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You will need a DGSA if you send or transport dangerous goods “in-scope” of the regulations, the main exemptions being:
- Sending/transporting limited and excepted quantities only
- Sending/transporting goods below the transport category thresholds
- When transporting dangerous goods is “occasional” and not the main operation
If you are carrying dangerous goods “in-scope” of the regulations, then you will, the exemptions being:
- Where goods are in excepted or limited quantities
- Where goods are below the transport category thresholds
- When carrying goods “occasionally”
While carrying under these exemptions, the driver and loaders/unloaders require General Awareness Training.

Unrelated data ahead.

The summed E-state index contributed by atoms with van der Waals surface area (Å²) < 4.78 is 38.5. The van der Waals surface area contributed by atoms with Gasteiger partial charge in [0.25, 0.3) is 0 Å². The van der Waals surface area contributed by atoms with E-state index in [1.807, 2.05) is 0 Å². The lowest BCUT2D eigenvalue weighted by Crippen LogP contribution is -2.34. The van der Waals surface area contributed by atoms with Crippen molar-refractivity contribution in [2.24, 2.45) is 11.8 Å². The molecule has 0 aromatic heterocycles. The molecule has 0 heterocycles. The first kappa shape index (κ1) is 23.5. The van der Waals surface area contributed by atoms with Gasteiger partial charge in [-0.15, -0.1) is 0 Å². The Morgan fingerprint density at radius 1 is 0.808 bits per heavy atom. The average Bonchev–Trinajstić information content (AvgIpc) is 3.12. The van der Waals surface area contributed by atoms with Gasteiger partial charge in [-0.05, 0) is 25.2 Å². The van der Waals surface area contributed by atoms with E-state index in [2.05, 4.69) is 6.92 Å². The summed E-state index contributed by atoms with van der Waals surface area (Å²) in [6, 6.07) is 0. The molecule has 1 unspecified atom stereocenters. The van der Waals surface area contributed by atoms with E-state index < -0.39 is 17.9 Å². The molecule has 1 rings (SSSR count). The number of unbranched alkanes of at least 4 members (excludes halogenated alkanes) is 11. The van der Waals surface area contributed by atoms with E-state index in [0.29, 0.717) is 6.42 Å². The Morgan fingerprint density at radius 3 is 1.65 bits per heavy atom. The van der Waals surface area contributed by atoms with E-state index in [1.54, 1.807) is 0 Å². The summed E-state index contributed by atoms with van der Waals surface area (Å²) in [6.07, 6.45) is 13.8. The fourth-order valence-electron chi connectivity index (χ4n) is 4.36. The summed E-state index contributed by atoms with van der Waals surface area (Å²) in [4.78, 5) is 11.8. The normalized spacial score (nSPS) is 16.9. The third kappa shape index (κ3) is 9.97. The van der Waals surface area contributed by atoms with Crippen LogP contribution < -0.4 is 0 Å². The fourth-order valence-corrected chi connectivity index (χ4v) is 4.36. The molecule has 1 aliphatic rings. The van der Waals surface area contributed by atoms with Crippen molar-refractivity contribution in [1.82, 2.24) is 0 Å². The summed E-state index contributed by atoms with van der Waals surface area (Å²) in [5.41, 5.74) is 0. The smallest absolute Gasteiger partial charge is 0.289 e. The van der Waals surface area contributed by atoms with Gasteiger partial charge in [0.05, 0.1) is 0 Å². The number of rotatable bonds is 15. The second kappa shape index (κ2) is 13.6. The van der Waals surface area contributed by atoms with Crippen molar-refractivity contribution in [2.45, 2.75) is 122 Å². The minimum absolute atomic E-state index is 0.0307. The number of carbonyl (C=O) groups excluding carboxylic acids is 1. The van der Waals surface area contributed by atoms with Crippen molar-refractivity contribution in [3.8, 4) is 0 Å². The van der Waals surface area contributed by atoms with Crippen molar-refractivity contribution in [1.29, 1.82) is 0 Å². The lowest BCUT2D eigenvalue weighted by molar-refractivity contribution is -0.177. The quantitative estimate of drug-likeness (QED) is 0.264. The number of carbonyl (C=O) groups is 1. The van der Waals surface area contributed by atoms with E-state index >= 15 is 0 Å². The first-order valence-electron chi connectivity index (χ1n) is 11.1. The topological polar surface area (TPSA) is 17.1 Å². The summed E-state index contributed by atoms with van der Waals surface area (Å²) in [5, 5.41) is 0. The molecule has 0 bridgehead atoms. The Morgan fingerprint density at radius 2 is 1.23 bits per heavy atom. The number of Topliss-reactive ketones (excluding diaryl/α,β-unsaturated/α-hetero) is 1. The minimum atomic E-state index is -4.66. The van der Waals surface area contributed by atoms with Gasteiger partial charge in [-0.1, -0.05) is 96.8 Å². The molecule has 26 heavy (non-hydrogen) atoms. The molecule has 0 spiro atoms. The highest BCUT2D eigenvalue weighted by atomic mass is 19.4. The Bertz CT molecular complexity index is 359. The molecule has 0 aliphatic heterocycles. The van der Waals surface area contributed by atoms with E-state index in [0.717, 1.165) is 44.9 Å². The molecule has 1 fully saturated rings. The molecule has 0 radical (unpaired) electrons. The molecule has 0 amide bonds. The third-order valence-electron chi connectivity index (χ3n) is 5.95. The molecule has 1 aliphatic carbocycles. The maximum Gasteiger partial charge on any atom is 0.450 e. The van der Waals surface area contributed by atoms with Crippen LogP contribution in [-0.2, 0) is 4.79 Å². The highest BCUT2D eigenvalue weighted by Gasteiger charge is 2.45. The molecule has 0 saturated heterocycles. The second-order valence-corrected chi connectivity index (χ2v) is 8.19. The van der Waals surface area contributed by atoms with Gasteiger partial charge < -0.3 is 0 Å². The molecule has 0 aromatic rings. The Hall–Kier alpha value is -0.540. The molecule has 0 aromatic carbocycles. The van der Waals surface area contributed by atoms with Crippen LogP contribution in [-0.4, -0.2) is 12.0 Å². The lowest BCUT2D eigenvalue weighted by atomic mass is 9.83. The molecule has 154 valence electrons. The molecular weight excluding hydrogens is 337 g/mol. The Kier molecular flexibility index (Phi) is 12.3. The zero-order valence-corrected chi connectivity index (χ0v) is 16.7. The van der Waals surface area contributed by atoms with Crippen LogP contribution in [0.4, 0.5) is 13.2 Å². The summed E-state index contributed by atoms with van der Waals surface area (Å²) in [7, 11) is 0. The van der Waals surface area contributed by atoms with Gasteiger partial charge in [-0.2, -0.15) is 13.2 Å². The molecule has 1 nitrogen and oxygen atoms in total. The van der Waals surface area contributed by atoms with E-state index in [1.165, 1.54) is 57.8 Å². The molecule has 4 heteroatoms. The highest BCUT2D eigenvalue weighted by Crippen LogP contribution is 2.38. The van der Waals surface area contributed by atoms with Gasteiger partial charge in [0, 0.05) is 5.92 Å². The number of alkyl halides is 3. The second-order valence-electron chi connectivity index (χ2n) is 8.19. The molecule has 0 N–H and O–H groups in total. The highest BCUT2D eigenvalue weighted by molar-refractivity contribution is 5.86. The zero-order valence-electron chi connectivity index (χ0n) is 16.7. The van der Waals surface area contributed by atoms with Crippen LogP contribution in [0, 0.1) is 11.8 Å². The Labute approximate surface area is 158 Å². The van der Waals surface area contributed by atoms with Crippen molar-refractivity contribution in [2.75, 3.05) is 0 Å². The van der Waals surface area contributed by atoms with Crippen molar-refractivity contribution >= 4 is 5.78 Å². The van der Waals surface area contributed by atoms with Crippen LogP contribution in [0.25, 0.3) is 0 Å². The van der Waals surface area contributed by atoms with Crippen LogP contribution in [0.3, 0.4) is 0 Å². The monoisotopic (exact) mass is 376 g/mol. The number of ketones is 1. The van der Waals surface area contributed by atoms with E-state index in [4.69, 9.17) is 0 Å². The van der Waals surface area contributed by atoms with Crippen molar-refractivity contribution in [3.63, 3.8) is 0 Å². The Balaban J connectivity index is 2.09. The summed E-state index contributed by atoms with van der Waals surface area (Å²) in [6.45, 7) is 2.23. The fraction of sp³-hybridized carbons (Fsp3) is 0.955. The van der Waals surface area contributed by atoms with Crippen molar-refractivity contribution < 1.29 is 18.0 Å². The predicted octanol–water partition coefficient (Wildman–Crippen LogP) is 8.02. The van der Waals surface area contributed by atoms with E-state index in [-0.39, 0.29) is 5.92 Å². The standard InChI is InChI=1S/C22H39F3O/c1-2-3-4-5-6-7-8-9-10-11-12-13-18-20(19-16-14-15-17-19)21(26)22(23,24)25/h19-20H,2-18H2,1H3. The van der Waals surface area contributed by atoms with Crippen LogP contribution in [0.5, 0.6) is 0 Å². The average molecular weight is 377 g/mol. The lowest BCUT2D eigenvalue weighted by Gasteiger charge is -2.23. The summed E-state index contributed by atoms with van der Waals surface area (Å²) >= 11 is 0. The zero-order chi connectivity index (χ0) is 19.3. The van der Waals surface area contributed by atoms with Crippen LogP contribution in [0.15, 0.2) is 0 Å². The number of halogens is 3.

All persons who are involved in the movement of dangerous goods require awareness training; that could include, warehouse staff, packers, fillers, vehicle schedulers and drivers.
Shippers, freight forwarders and acceptance staff, which include operators all require dangerous goods training if they are sending/moving dangerous goods that are to be placed onto an aircraft.
If you are “supplying” chemicals onto the market place you need to supply an SDS for that product, unless it is supplied under the cosmetic, biocide/pesticide or food industry.
However it has become the “norm” to supply an SDS for all products regardless of the industry.
Since December 2010 all substances should have been reclassified and SDS amended in line with the GHS/CLP regulations, this may differ in certain countries.
For mixtures, all products made after June 2015 are to be re-classified and SDS/labels changed in line with the GHS/CLP Regulations, this may differ in certain countries.
The SDS has to be in the official language of the country in which you are placing it onto the market.